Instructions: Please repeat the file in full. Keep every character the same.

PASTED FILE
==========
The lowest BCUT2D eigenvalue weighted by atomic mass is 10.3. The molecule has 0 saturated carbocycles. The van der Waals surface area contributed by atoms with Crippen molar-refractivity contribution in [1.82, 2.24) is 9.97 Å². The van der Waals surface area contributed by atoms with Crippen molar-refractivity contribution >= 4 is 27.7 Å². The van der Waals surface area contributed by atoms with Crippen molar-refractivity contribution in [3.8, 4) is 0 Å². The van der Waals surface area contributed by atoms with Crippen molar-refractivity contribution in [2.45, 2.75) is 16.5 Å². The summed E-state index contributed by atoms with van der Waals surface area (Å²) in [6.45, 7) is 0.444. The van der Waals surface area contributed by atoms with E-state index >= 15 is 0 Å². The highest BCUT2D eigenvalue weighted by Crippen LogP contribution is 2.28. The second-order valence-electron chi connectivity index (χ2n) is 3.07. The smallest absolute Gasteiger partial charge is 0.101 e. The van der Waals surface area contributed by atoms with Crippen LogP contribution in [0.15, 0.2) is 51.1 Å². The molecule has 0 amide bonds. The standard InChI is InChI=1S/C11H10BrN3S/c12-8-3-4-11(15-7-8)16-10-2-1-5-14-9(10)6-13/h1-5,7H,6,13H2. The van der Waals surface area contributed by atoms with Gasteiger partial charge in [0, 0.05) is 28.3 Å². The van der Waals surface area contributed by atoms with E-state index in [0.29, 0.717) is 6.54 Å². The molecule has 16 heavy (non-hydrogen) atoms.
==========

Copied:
The lowest BCUT2D eigenvalue weighted by atomic mass is 10.3. The molecule has 0 saturated carbocycles. The van der Waals surface area contributed by atoms with Crippen molar-refractivity contribution in [1.82, 2.24) is 9.97 Å². The van der Waals surface area contributed by atoms with Crippen molar-refractivity contribution >= 4 is 27.7 Å². The van der Waals surface area contributed by atoms with Crippen molar-refractivity contribution in [3.8, 4) is 0 Å². The van der Waals surface area contributed by atoms with Crippen molar-refractivity contribution in [2.45, 2.75) is 16.5 Å². The summed E-state index contributed by atoms with van der Waals surface area (Å²) in [6.45, 7) is 0.444. The van der Waals surface area contributed by atoms with E-state index >= 15 is 0 Å². The highest BCUT2D eigenvalue weighted by Crippen LogP contribution is 2.28. The second-order valence-electron chi connectivity index (χ2n) is 3.07. The smallest absolute Gasteiger partial charge is 0.101 e. The van der Waals surface area contributed by atoms with Crippen LogP contribution in [0.15, 0.2) is 51.1 Å². The molecule has 0 amide bonds. The standard InChI is InChI=1S/C11H10BrN3S/c12-8-3-4-11(15-7-8)16-10-2-1-5-14-9(10)6-13/h1-5,7H,6,13H2. The van der Waals surface area contributed by atoms with Gasteiger partial charge in [0, 0.05) is 28.3 Å². The van der Waals surface area contributed by atoms with E-state index in [0.29, 0.717) is 6.54 Å². The molecule has 16 heavy (non-hydrogen) atoms.